One of the Korean independent film community's most remarkable young directors, Kim Kyung-mook made his feature debut with the unconventional "Faceless Things" (2005). He broadened his sights with "A Cheonggyecheon Dog" (2008) and has most recently been doing the film festival rounds with his third feature "Stateless Things". The film debuted at the Venice Film Festival's Orrizonti competition and is set to screen in the upcoming Rotterdam film festival's Spectrum section. The film is about people who have no place to stay. How did Kim come to take such an interest in these people? He met with "Korean Cinema Today" to tell us.
KOBIZ: How did you think up this film?
KIM: This film can be divided into a total of three parts. I thought up Part Three, which is the last scene, first. Of Part One and Two, the character of Part Two came to me first and then the character(s) of Part One came later. Part Two is also an extension of my debut film "Faceless Things". Before, my films mostly featured shutdown and frightened characters. I wanted to make a change and that's why I featured the character of Part One.
KOBIZ: The protagonist of Part One is a North Korean defector and the protagonist of Part Two is a young homosexual man.
KIM: They are both social minorities. Personally, when I was young, I once met a North Korean defector around my age. I was surprised to hear his story. He went around about 5,000 kilometers via India to come to South Korea. I remember I was surprised that someone my own age had had that kind of experience. The character in Part One was modeled on that person. On the other hand, the gay man in Part Two is an extension of the protagonist in "Faceless Things". What they both have in common is the fact that they don't really have any home to rest in. One is like that geographically and the other psychologically.
KOFIC: You've said Part Three is important. Why is that?
KIM: Because I thought of Part Three as a story where the boys each move forward a step further from their respective circumstances. The boys from the first two parts meet and that scene is the start of Part Three. I deliberately tried to portray Part Three in an abstract way. Of course, their encounter can also be an actual incident, but I wanted the way it was portrayed to look surreal. If you look closely, you'll find that the camera movement is somewhere in the middle of Part One's and Part Two's.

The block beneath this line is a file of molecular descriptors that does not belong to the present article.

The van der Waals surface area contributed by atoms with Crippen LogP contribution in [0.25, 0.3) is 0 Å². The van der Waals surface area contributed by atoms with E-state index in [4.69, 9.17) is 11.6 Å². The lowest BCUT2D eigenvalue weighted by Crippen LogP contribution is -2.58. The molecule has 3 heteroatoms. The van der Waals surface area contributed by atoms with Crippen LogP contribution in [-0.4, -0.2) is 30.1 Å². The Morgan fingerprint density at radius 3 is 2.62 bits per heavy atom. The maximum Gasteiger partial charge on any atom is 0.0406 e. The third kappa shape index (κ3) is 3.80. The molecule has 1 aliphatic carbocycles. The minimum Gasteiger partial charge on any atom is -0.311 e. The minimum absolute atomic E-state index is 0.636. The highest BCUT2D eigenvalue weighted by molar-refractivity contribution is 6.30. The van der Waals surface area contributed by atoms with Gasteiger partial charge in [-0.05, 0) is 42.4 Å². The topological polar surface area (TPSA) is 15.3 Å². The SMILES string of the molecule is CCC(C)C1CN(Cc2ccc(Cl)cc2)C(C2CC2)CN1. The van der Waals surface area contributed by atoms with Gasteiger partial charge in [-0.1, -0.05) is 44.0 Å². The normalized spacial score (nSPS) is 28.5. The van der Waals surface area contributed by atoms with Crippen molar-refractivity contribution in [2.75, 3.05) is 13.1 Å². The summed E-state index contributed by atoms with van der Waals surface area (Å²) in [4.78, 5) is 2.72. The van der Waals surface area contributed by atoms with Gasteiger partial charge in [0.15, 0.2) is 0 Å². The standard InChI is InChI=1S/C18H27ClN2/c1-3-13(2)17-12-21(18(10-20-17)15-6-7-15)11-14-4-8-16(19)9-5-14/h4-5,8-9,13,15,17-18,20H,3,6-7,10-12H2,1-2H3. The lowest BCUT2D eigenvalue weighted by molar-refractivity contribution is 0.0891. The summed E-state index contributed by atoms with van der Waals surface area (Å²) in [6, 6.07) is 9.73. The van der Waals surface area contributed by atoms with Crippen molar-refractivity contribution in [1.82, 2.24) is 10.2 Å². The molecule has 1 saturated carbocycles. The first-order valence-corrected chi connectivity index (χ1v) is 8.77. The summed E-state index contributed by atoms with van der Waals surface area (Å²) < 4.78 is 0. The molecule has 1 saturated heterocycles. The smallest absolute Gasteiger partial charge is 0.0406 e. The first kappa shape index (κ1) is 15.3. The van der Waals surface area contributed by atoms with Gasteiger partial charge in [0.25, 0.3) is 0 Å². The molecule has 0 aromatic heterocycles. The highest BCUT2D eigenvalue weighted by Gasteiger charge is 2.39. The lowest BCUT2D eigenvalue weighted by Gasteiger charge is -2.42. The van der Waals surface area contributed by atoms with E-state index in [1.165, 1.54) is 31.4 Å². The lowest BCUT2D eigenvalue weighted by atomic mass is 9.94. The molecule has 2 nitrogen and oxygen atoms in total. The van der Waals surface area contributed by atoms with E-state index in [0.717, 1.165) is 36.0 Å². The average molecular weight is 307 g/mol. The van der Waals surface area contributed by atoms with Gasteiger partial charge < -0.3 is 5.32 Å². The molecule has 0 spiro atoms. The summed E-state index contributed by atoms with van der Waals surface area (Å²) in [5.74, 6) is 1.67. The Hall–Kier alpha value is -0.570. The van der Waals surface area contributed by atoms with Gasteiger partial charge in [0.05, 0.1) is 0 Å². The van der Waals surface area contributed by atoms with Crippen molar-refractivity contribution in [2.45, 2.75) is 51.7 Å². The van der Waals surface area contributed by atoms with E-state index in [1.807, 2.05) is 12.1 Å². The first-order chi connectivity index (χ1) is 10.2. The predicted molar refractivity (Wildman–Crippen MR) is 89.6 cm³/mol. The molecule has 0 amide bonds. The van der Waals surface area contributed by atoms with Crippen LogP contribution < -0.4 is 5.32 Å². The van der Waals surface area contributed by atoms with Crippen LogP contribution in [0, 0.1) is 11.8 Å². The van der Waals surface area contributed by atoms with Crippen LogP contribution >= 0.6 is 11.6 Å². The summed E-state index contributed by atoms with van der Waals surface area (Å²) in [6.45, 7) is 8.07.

KOFIC: The cinematic format of Part One and Part Two contrast against each other.
KIM: It's true. I made this film thinking it is a film that follows the thesis-antithesis-synthesis structure. I wanted to make the elements of Parts One and Two transpose and conflict with one another. The movement of the camera is one of those [elements]. The character in Part One physically keeps moving. He has no place to rest geographically. The character of Part Two is not like that. It's not that he doesn't have a geographical home to rest in. He has a house. But he is trapped in the house he is living in. So he has no psychological abode. So if there's the motif of movement in Part One, there's the motif of 'coming out' in Part Two. Especially in Part Two, I kept in mind that 'coming out' means coming out of a closet. I remember trying hard to find a house that looked like a huge closet.
KOFIC: What kind of sense of accomplishment did you get after making this film?
KIM: Up until now, I've only been making films very much about things related to myself personally. I needed this film to take a step further in a kind of process - in terms of my actual life and also in terms of filmmaking. I hope to [continue to] move forward a step through having my personal interests coming in touch with certain social issues.
KOFIC: We heard you're preparing your next film.
KIM: I have an idea that came to me as I was editing "Stateless Things". It's a documentary. There's an area in Seoul called Youngdeungpo. It's a place where flashy ultramodern buildings mix with a red light district. It's a documentary in which the protagonists are the women who work there, and it's also about that strange place itself.
Super Junior dominated Taiwanese music charts last year
Last year proved to be a super one for Super Junior in Taiwan as the group's fourth and fifth albu,...More
Lee Juck donates 100 million won to teenage heads of household
Singer Lee Juck from Panic has made a donation of 100 million won ($86,900) to a fund within the c,...More
The first step is to be a member, please click here : Sign up, then a subscribe button will show up.